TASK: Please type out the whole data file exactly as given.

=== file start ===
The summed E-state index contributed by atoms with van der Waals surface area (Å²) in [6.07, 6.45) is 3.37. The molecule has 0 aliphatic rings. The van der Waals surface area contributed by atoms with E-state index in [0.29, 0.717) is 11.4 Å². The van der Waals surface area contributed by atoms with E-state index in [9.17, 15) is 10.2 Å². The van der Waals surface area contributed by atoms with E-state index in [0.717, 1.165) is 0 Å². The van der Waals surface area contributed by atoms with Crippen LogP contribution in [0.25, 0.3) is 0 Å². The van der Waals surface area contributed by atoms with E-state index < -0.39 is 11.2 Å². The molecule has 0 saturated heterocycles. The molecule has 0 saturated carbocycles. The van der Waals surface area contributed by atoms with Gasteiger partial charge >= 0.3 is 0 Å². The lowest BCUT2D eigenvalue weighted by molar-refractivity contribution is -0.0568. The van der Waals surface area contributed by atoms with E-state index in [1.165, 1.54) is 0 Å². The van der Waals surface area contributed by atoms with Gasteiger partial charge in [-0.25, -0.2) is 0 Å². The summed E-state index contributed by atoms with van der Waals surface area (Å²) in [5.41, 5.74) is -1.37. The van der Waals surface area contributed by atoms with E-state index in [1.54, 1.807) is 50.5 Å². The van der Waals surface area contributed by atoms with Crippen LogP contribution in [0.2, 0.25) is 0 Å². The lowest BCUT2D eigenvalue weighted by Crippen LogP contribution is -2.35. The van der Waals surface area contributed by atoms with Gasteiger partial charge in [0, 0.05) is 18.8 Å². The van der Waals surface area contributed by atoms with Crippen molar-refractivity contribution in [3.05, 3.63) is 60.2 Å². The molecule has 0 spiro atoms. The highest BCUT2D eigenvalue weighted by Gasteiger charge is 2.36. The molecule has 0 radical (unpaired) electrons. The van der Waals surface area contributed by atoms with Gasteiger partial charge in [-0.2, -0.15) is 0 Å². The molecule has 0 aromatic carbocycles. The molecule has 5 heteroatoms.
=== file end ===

The summed E-state index contributed by atoms with van der Waals surface area (Å²) in [6.07, 6.45) is 3.37. The molecule has 0 aliphatic rings. The van der Waals surface area contributed by atoms with E-state index in [0.29, 0.717) is 11.4 Å². The van der Waals surface area contributed by atoms with E-state index in [9.17, 15) is 10.2 Å². The van der Waals surface area contributed by atoms with E-state index in [0.717, 1.165) is 0 Å². The van der Waals surface area contributed by atoms with Crippen LogP contribution in [0.25, 0.3) is 0 Å². The van der Waals surface area contributed by atoms with E-state index < -0.39 is 11.2 Å². The molecule has 0 saturated heterocycles. The molecule has 0 saturated carbocycles. The van der Waals surface area contributed by atoms with Gasteiger partial charge >= 0.3 is 0 Å². The lowest BCUT2D eigenvalue weighted by molar-refractivity contribution is -0.0568. The van der Waals surface area contributed by atoms with E-state index in [1.165, 1.54) is 0 Å². The van der Waals surface area contributed by atoms with Gasteiger partial charge in [-0.25, -0.2) is 0 Å². The summed E-state index contributed by atoms with van der Waals surface area (Å²) in [5.41, 5.74) is -1.37. The van der Waals surface area contributed by atoms with E-state index in [1.54, 1.807) is 50.5 Å². The van der Waals surface area contributed by atoms with Crippen LogP contribution in [0.2, 0.25) is 0 Å². The lowest BCUT2D eigenvalue weighted by Crippen LogP contribution is -2.35. The van der Waals surface area contributed by atoms with Gasteiger partial charge in [0, 0.05) is 18.8 Å². The van der Waals surface area contributed by atoms with Crippen molar-refractivity contribution in [3.05, 3.63) is 60.2 Å². The molecule has 0 spiro atoms. The highest BCUT2D eigenvalue weighted by Gasteiger charge is 2.36. The molecule has 0 radical (unpaired) electrons. The van der Waals surface area contributed by atoms with Gasteiger partial charge in [-0.2, -0.15) is 0 Å². The molecule has 0 aromatic carbocycles. The molecule has 5 heteroatoms.